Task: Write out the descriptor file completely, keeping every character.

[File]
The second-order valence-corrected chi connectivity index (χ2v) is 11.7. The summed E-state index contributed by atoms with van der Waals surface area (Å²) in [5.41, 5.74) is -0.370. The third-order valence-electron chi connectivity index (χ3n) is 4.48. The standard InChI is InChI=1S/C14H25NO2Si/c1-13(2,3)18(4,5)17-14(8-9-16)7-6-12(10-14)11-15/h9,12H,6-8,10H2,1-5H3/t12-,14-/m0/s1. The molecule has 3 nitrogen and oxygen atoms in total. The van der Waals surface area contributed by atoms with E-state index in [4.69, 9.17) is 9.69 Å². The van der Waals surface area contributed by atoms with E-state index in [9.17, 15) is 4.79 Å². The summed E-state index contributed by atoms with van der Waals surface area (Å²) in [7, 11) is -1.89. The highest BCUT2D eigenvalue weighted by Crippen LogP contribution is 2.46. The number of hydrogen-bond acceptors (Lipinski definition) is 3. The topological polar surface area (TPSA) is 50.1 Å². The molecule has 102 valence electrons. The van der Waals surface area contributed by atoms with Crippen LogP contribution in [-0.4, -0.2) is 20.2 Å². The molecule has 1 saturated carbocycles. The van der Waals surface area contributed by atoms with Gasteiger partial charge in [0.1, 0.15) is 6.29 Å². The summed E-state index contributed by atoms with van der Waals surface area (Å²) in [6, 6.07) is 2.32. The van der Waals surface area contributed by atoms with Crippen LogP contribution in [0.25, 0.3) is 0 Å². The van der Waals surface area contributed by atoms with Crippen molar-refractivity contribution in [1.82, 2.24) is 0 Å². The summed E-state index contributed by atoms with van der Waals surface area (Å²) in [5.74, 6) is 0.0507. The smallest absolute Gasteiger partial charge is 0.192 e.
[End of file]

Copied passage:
The second-order valence-corrected chi connectivity index (χ2v) is 11.7. The summed E-state index contributed by atoms with van der Waals surface area (Å²) in [5.41, 5.74) is -0.370. The third-order valence-electron chi connectivity index (χ3n) is 4.48. The standard InChI is InChI=1S/C14H25NO2Si/c1-13(2,3)18(4,5)17-14(8-9-16)7-6-12(10-14)11-15/h9,12H,6-8,10H2,1-5H3/t12-,14-/m0/s1. The molecule has 3 nitrogen and oxygen atoms in total. The van der Waals surface area contributed by atoms with E-state index in [4.69, 9.17) is 9.69 Å². The van der Waals surface area contributed by atoms with E-state index in [9.17, 15) is 4.79 Å². The summed E-state index contributed by atoms with van der Waals surface area (Å²) in [7, 11) is -1.89. The highest BCUT2D eigenvalue weighted by Crippen LogP contribution is 2.46. The number of hydrogen-bond acceptors (Lipinski definition) is 3. The topological polar surface area (TPSA) is 50.1 Å². The molecule has 102 valence electrons. The van der Waals surface area contributed by atoms with Crippen LogP contribution in [-0.4, -0.2) is 20.2 Å². The molecule has 1 saturated carbocycles. The van der Waals surface area contributed by atoms with Gasteiger partial charge in [0.1, 0.15) is 6.29 Å². The summed E-state index contributed by atoms with van der Waals surface area (Å²) in [6, 6.07) is 2.32. The van der Waals surface area contributed by atoms with Crippen LogP contribution in [0.25, 0.3) is 0 Å². The van der Waals surface area contributed by atoms with Crippen molar-refractivity contribution in [1.82, 2.24) is 0 Å². The summed E-state index contributed by atoms with van der Waals surface area (Å²) in [5.74, 6) is 0.0507. The smallest absolute Gasteiger partial charge is 0.192 e.